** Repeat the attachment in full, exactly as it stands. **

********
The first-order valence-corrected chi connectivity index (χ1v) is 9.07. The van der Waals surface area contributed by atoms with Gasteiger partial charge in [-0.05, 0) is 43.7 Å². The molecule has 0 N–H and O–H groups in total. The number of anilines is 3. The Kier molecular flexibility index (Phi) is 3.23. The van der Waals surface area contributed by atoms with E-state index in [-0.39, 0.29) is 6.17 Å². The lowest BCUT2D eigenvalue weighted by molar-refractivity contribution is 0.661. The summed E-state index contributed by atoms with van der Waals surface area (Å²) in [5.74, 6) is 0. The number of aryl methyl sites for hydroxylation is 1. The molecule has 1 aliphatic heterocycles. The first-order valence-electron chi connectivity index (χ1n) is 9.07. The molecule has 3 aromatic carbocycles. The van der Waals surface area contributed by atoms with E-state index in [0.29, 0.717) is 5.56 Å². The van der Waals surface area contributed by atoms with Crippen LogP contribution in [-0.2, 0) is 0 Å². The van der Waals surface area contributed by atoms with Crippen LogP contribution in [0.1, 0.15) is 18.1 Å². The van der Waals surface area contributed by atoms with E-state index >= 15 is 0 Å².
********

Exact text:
The first-order valence-corrected chi connectivity index (χ1v) is 9.07. The van der Waals surface area contributed by atoms with Gasteiger partial charge in [-0.05, 0) is 43.7 Å². The molecule has 0 N–H and O–H groups in total. The number of anilines is 3. The Kier molecular flexibility index (Phi) is 3.23. The van der Waals surface area contributed by atoms with E-state index in [-0.39, 0.29) is 6.17 Å². The lowest BCUT2D eigenvalue weighted by molar-refractivity contribution is 0.661. The summed E-state index contributed by atoms with van der Waals surface area (Å²) in [5.74, 6) is 0. The number of aryl methyl sites for hydroxylation is 1. The molecule has 1 aliphatic heterocycles. The first-order valence-electron chi connectivity index (χ1n) is 9.07. The molecule has 3 aromatic carbocycles. The van der Waals surface area contributed by atoms with E-state index in [0.29, 0.717) is 5.56 Å². The van der Waals surface area contributed by atoms with Crippen LogP contribution in [-0.2, 0) is 0 Å². The van der Waals surface area contributed by atoms with Crippen LogP contribution in [0.1, 0.15) is 18.1 Å². The van der Waals surface area contributed by atoms with E-state index >= 15 is 0 Å².